The case revives the debate on racism and colonialism in the United Kingdom. Students at prestigious Oxford University in England removed a portrait of Queen Elizabeth II from a common room citing colonialism, which sparked controversy on Wednesday, June 9.
Members of the Middle Common Room (MCR) committee of Magdalen College, an association of graduate students, voted to remove this portrait. According to them, “The representations of the monarch and the British monarchy represent recent colonial history”, reports, wednesday, the british daily The Times, citing the minutes of a meeting of this committee.
This action ” at was carried out after a discussion on the purpose of such a space, and it was decided that the room should be a welcoming and neutral place for all members ”MCR chairman Matthew Katzman told the Daily Mail. And to add:
“No position has been taken on the queen or the royal family – the conclusion was simply that there were better places to hang this picture. “
An “absurd” decision for the Minister of Education
The case was relayed on Wednesday in “one” of several dailies. “How dare they! “, the tabloid is indignant Daily Express with reference to students. The queen has become “The most recent victim of cancel culture “, deplores the conservative daily The Telegraph.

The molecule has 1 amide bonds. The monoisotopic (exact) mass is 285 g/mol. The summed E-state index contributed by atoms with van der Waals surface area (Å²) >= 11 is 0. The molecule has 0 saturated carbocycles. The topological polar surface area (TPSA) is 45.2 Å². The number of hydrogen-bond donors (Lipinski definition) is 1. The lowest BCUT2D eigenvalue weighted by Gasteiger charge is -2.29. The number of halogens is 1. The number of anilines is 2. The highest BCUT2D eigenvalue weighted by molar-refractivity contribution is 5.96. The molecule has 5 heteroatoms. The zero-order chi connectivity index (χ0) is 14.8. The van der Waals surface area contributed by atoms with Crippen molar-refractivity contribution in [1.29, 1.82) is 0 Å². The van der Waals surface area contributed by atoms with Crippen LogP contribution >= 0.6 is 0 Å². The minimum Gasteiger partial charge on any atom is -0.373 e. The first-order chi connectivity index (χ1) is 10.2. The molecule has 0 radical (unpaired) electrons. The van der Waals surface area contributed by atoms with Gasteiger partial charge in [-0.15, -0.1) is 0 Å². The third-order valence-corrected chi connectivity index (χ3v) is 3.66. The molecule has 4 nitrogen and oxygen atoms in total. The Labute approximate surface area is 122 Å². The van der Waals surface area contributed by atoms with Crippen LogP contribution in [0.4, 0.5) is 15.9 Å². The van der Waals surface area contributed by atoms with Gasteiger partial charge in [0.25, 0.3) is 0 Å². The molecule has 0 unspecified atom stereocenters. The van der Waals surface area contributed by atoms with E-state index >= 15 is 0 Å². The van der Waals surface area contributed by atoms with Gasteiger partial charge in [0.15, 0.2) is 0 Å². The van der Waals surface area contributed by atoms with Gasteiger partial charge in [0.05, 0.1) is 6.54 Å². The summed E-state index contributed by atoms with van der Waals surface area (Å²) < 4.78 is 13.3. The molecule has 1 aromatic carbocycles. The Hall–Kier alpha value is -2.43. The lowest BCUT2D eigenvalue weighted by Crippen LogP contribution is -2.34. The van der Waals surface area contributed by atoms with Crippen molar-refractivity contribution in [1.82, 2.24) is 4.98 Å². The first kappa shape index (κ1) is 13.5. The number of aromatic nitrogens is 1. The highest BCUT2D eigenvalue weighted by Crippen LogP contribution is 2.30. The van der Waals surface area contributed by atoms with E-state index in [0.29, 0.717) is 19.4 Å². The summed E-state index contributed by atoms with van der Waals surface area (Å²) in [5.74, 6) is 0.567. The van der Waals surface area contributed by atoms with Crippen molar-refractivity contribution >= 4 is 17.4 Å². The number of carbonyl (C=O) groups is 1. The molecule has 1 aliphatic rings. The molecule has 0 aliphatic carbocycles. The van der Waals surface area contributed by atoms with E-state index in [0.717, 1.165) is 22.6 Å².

British Education Minister Gavin Williamson has ruled “Absurd” the decision of the students. Elizabeth II, who will celebrate her 70th reign next year, “Is the head of state and symbolizes the best in the UK. During her long reign she worked tirelessly to promote the British values of tolerance, openness and respect in the world ”, reacted Mr. Williamson on Twitter Tuesday evening.
Oxford University students removing a picture of the Queen is simply absurd. She is the Head of State and a symbol… https://t.co/hxkXhoVvPu
Magdalen College President Dinah Rose said the students were not representative of this reputable college, established over five hundred and fifty years ago, but defended their right to “Freedom of expression and political debate”. On Twitter, she added : “Being a student means more than studying. It’s about exploring and debating different ideas. Sometimes it is to provoke the older generation (…). Looks like it’s not that hard to do these days. “